Employment

'We're slaves to the platform': Deliveroo, Just Eat and Uber Eats riders are striking. Here's why

Deliveroo strike

Deliveroo riders are walking out to call on the firm to pay them fairly and improve working conditions. Image credit: Flickr/Pierre Arronax

If you’re planning on celebrating Valentine’s Day with a cheeky takeaway, think again.

Thousands of delivery drivers for Deliveroo, Uber Eats and Just Eat are striking over “ridiculously inadequate” pay and dangerous conditions – and they need your support.

Organised by a grassroots group of couriers, the planned five-hour walkout will take place between 5pm and 10pm today, 14 February. Up to 3,000 couriers will likely take part.

Shaf Hussain – a delivery rider and the chair of the couriers and logistics for Independent Workers Union of Great Britain (IGWB) – said that food delivery apps don’t treat couriers “like humans.”

“We are slaves to the platform. You might work 12 hours, make £100 or so. But you need to pay for petrol and if you get punctures, pay for repairs. It just goes down,” he said.

“We want fair pay, we want fair treatment. We are sick and tired of being treated like human filth.”

Why are takeaway riders striking?

Deliveroo’s minimum order fees have fallen 40% in real terms over the last seven years, Delivery Job UK claim, though Deliveroo insists that this is inaccurate due to it changing its entire fee structure. Strikers claim that other apps have seen similar trends.

In practise, couriers will often drive or ride “huge distances” for deliveries paying between £2.80 to £3.15, explained Ulisses Caoffi, a courier and one of the strike organisers for umbrella group Delivery Job UK.

“You used to have to work eight or 10 hours to make less than minimum wage. Now, you have to work for 12 or 13 just to make ends meet,” he added.

“And you can only do three or so deliveries an hour. So you make not very much – and that is before you pay for petrol, for insurance and for other costs.”

In November, the Supreme Court ruled that Deliveroo riders are not “workers” and could not form a union. This decision followed a long-running battle by the IWGB for the right to unionise and bargain on their behalf.

Couriers have organised through grassroots pop up organisation Delivery Job UK. In an open letter to companies, the organisation called for “a fair compensation structure” that keeps pace with inflation. In practise, this amounts to a minimum of £5 deliver fee for the driver, per order. The minimum delivery fee currently stands at £2.85.

An Uber Eats spokesperson said: “We offer a flexible way for couriers to earn by using the app when and where they choose,” adding that they “regularly engage with couriers to look at how we can improve their experience.”

A Just Eat spokesperson made a similar claim, saying that “our data shows that couriers delivering for Just Eat earn, on average, significantly over both the London and national living wage for the time they are on an order.”

However, Caoffi said that the costs add up. “When you order food, the delivery fee you pay, maybe you think: that’s way too high. But it doesn’t go to us, companies keep most of it,” he said.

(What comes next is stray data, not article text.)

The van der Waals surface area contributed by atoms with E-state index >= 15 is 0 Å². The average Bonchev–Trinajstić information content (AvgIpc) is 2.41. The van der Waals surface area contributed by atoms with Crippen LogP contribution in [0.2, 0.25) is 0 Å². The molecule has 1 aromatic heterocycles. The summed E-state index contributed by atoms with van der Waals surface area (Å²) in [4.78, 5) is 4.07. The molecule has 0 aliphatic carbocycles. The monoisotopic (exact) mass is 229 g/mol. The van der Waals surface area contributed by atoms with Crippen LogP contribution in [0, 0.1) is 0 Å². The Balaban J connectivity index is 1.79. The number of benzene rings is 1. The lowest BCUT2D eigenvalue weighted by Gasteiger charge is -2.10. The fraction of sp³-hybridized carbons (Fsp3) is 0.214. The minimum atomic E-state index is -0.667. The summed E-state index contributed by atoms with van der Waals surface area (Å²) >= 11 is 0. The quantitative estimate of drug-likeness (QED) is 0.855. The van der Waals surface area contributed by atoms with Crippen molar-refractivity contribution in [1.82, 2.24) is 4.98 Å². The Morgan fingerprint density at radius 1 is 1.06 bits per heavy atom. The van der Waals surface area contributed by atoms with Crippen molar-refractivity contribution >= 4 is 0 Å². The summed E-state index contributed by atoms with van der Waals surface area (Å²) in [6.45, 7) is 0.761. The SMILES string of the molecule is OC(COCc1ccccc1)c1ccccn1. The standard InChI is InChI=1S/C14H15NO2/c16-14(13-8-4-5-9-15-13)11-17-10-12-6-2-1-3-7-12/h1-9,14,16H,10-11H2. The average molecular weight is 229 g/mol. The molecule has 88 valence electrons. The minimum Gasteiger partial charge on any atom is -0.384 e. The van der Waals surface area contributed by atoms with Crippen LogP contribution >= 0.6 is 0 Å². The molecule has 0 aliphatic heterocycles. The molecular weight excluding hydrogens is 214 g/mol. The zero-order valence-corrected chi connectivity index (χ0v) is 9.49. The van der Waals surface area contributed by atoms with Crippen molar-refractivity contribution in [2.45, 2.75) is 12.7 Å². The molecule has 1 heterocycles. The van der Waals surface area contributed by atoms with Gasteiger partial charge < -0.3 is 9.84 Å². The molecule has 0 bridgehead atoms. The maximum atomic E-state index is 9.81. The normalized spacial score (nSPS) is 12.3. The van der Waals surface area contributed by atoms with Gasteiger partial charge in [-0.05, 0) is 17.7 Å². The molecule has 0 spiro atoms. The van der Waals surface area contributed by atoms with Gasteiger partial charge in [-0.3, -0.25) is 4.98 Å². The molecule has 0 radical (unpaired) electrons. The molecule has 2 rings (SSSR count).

“There is no money for saving and it is destroying families. It creates mental health problems, it is very hard.”

An increase in the driver fee would make the job safer, he urged.

“There is violence, there are people getting robbed, there are hit and runs. We deserve to earn a fair wage,” he added. “Your burger might get delivered late because your rider got robbed, or got injured by a car. And you wouldn’t even know – you wouldn’t even know.”

Hussain, who has been working as a courier for eight years, echoed this fear.

“For me to earn minimum wage, I need to run every single red light. I need to not stop at all pretty much,” he warned. “It makes it so dangerous, hitting these deadlines for no money.”

A Deliveroo spokesperson said that rider retention rates were high. “We value dialogue with riders, which is why we have a voluntary partnership agreement with a trade union, which includes annual discussions on pay,” they said.

However, couriers have cast doubt over this partnership deal, with Hussain describing it as a “PR move.” The GMB have endorsed a deal which only pays drivers while they are delivering an order, not while they are waiting for one.

The IWGB have applauded the grassroots organisation that will hit delivery platforms on one of the busiest days of the year.

“Companies like Deliveroo and Uber Eats are making riders work longer and longer hours, take dangerous risks on the road, and endure punishing weather conditions in return for pennies that barely put food on the table,” said Alex Marshall, IWGB president and former courier of eight years.

“While the government and opposition have allowed and even encouraged this appalling exploitation to flourish, riders across the country are rising up to take back what’s theirs.”

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